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What is the effect of cutting the hole to large? Any performance or sound quality concerns? I did this with both my subs and can hear air when I push on the cone.
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post #17 of 26 Old 03-14-2014, 07:22 AM - Thread Starter
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What is the effect of cutting the hole to large? Any performance or sound quality concerns? I did this with both my subs and can hear air when I push on the cone.

OOO! that's not good. Are all your screws grabbing though? If they are, are you using the weather stripping or the like? If not you're a great candidate and that should/hopefully fix it.

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post #18 of 26 Old 03-14-2014, 08:49 AM
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From John Janowitz at Acoustic Elegance regarding the rubber gaskets:
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Just a quick note on the rubber gaskets. Unless your surface is perfect, they will not seal. They are more cosmetic than anything. I always use closed cell foam weather stripping behind the gasket to assure a good seal.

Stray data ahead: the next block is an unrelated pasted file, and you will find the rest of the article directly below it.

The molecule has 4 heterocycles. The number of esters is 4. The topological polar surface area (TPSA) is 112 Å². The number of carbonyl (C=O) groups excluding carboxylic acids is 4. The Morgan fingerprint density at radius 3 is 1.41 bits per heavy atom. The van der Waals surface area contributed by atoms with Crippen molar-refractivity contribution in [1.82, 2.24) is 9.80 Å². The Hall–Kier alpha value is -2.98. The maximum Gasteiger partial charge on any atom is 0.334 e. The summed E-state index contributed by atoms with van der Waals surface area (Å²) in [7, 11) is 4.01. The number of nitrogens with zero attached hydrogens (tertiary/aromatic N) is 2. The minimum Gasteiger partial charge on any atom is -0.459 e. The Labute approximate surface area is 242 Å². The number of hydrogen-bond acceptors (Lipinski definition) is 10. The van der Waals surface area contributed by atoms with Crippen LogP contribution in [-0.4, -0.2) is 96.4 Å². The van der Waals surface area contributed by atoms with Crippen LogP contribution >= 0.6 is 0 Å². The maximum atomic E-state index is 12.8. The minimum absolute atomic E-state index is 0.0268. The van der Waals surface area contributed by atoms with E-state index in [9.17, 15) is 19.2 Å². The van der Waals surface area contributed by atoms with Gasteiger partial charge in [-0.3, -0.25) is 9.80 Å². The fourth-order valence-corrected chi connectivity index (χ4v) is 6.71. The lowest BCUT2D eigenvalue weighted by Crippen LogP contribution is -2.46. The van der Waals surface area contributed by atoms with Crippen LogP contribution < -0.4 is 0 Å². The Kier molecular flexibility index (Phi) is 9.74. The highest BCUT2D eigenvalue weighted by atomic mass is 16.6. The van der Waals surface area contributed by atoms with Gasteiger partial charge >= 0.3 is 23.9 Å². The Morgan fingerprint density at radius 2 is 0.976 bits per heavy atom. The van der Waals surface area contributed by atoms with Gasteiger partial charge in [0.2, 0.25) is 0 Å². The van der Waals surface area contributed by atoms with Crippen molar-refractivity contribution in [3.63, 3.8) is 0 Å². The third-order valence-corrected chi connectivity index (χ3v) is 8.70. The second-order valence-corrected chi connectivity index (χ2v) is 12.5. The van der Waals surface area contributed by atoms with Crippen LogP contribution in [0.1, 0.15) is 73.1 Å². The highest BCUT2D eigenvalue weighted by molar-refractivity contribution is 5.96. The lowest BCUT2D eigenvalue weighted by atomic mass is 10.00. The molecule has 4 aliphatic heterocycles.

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post #19 of 26 Old 03-14-2014, 09:00 AM
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What is the effect of cutting the hole to large? Any performance or sound quality concerns? I did this with both my subs and can hear air when I push on the cone.

Don't know if it will help in your case but Home Depot has this roll of a putty like substance its about 1" wide and you can just stick it to the baffle and when you tighten your subwoofer on there it should squeeze enough to seal any small holes. This is what it looks like. I bought it to try and help me with my leak but I ended up just removing the whole front baffle and cutting a new piece. (I am anal about these kind of things and it would have bothered me until I did it right.)


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post #20 of 26 Old 03-14-2014, 10:01 AM